In response to the crackdown, a bill that would restrict state and local law enforcement agencies from cooperating with ICE and federal law enforcement is now moving through the California Legislature, championed by Sen. President Pro Tem Kevin De Leon.

Opponents of the measure, such as Sen. Jeff Stone, R-Temecula, have the same concerns as members of Turner’s camp – that Senate Bill 54 “is designed to make California a sanctuary for certain dangerous criminals,” and that the loss in federal funding might be too great a risk.

At a hearing on Senate Bill 54, which would prohibit California law enforcement from cooperating with federal immigration authorities, lawmakers on on Monday March 13, 2017 heard emotional testimony from both sides. Video courtesy of the Californi

But Hernandez, Cudahy’s vice mayor, calls pressures from the Trump administration and initiatives like Turner’s “nothing more than a desperate attempt to hurt people who don’t look like him or follow his mantra of prejudice and hate  It’s misguided, misdirected, and it’s based on hate.”

Still, Turner thinks he could succeed in a community like Cudahy, where voter turnout and community political involvement is low. The number of signatures he needs – 62 – is so low because the number is set at 5 percent of the voters who turned out in the last gubernatorial election. In Cudahy, only 1,238 people cast votes in November 2014.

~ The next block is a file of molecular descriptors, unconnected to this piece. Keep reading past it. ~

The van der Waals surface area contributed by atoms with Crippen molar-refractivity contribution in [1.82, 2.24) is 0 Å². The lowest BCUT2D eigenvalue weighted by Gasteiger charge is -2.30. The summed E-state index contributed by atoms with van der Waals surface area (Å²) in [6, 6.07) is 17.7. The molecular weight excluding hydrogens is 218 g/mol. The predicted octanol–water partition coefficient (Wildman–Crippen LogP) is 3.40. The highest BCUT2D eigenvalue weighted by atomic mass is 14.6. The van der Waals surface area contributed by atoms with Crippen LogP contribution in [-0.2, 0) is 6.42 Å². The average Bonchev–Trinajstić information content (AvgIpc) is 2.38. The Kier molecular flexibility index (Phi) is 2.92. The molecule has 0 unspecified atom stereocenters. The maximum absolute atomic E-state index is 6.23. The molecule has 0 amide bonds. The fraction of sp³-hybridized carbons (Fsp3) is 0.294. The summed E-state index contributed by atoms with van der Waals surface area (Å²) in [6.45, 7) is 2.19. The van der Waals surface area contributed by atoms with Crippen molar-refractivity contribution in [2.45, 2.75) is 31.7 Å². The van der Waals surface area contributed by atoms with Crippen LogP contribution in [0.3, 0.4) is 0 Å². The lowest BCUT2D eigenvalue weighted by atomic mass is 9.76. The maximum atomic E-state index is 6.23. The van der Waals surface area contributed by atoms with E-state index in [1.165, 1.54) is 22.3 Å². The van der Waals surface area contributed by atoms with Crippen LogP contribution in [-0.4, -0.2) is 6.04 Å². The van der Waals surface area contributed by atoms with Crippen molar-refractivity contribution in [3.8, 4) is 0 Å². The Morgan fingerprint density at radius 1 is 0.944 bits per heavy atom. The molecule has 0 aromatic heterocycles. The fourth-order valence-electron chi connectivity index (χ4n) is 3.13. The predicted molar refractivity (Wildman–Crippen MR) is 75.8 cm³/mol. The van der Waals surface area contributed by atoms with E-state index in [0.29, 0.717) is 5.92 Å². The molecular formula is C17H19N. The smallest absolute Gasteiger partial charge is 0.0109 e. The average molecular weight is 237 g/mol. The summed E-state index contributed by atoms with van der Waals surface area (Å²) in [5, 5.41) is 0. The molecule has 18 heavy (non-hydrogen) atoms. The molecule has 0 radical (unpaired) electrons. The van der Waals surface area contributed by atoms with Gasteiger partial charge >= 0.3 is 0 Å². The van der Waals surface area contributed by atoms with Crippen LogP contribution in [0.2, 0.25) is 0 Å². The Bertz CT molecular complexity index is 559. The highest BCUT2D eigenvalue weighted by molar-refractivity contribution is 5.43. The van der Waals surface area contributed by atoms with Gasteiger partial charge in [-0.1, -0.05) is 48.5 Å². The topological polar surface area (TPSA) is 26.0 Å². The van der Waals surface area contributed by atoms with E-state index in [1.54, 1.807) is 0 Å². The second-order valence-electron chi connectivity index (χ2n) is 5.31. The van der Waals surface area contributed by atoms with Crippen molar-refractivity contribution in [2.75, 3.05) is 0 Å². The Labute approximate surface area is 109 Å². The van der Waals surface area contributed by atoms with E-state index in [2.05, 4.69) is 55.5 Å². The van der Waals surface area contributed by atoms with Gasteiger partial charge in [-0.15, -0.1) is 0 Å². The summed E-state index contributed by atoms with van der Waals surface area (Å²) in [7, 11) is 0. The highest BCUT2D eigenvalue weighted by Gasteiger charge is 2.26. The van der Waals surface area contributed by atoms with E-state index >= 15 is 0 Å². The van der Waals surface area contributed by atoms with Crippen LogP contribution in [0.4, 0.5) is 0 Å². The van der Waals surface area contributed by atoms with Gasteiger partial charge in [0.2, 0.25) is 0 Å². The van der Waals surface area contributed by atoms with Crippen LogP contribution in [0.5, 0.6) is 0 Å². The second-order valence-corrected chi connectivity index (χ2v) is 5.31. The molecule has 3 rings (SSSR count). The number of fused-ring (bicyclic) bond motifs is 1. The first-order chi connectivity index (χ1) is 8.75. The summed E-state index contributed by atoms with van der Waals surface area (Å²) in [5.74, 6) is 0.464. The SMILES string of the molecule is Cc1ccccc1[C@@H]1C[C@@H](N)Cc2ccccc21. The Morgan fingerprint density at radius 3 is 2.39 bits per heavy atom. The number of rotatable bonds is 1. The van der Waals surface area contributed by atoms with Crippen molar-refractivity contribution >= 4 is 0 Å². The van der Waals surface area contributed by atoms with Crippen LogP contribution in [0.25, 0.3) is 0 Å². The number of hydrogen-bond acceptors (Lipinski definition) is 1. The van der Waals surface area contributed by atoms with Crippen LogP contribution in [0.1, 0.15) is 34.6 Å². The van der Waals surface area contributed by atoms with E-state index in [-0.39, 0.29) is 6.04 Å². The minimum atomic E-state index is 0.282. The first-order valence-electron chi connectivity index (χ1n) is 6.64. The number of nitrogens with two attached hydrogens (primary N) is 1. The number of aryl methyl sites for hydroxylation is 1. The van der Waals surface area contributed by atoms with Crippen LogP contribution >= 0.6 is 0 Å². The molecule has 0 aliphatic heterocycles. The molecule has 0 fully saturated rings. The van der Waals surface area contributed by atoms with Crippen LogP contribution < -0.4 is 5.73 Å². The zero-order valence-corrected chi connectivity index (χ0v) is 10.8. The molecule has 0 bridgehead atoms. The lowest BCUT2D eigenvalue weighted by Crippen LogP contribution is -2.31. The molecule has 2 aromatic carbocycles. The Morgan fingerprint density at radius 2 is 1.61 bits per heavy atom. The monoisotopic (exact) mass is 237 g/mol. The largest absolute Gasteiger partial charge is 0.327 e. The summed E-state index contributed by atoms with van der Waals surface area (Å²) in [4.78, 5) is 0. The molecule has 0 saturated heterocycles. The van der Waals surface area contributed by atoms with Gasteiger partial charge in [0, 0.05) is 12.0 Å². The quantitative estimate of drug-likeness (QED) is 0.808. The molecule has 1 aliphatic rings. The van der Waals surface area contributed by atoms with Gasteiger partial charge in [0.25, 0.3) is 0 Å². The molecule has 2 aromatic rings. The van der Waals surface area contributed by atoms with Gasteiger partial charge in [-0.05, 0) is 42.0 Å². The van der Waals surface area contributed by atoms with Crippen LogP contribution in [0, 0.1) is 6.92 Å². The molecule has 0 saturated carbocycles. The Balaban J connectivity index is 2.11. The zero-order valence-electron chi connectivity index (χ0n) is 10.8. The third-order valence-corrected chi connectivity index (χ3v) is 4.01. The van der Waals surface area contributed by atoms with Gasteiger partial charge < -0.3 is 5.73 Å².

He’s also encouraged by the addition to the City Council of a conservative like Guerrero – who has drawn activists against illegal immigration to the meetings – and a community distrust of a government that has been marked by corruption in the past. In 2013, a former mayor, city councilman and city manager were convicted for taking bribes.

“I’m sure they’d rather have more money in their pockets than going to a government that is corrupt, where you’ve had elected officials incarcerated ...,” Turner said.

All of those factors inspired Turner to target Cudahy first, and inspires some fear over the future of the city in its activists and council members.

Alan Garcia, community activist and 30-year Cudahy resident, campaigned hard against Guerrero’s re-election and has publicly spoken out against Trump.

“It was disturbing to me that (Guerrero) got re-elected,” he said, “and now I’m looking at this initiative and it’s difficult to say whether it has any legs or not because of how confused some of the residents seem to be about what’s going on. When it appears that somebody is going to try to save money in their pockets, of course they’re going to want to sign up for that.”